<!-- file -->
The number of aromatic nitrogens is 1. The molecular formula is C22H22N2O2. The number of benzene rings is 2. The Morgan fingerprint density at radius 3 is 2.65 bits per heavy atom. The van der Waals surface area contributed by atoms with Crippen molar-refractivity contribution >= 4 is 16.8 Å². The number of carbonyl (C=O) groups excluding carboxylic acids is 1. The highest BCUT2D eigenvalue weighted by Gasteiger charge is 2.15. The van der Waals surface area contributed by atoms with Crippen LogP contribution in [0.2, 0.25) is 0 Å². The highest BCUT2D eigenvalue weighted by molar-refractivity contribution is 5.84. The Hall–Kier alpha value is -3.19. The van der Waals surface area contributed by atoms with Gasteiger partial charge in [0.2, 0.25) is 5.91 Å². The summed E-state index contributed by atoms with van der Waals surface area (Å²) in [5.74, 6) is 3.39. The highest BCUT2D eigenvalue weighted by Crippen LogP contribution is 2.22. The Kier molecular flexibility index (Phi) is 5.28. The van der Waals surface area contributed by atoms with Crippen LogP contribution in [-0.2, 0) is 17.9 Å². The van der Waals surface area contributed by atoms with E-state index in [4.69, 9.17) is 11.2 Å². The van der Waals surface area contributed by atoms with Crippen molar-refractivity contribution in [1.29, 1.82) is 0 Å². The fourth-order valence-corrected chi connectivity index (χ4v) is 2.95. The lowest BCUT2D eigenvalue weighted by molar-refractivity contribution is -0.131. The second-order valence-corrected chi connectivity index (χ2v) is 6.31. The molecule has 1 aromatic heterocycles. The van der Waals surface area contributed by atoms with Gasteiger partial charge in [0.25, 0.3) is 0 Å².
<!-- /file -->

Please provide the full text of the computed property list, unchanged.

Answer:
The number of aromatic nitrogens is 1. The molecular formula is C22H22N2O2. The number of benzene rings is 2. The Morgan fingerprint density at radius 3 is 2.65 bits per heavy atom. The van der Waals surface area contributed by atoms with Crippen molar-refractivity contribution >= 4 is 16.8 Å². The number of carbonyl (C=O) groups excluding carboxylic acids is 1. The highest BCUT2D eigenvalue weighted by Gasteiger charge is 2.15. The van der Waals surface area contributed by atoms with Crippen LogP contribution in [0.2, 0.25) is 0 Å². The highest BCUT2D eigenvalue weighted by molar-refractivity contribution is 5.84. The Hall–Kier alpha value is -3.19. The van der Waals surface area contributed by atoms with Gasteiger partial charge in [0.2, 0.25) is 5.91 Å². The summed E-state index contributed by atoms with van der Waals surface area (Å²) in [5.74, 6) is 3.39. The highest BCUT2D eigenvalue weighted by Crippen LogP contribution is 2.22. The Kier molecular flexibility index (Phi) is 5.28. The van der Waals surface area contributed by atoms with Crippen LogP contribution in [-0.2, 0) is 17.9 Å². The van der Waals surface area contributed by atoms with E-state index in [4.69, 9.17) is 11.2 Å². The van der Waals surface area contributed by atoms with Crippen molar-refractivity contribution in [1.29, 1.82) is 0 Å². The fourth-order valence-corrected chi connectivity index (χ4v) is 2.95. The lowest BCUT2D eigenvalue weighted by molar-refractivity contribution is -0.131. The second-order valence-corrected chi connectivity index (χ2v) is 6.31. The molecule has 1 aromatic heterocycles. The van der Waals surface area contributed by atoms with Gasteiger partial charge in [0.25, 0.3) is 0 Å².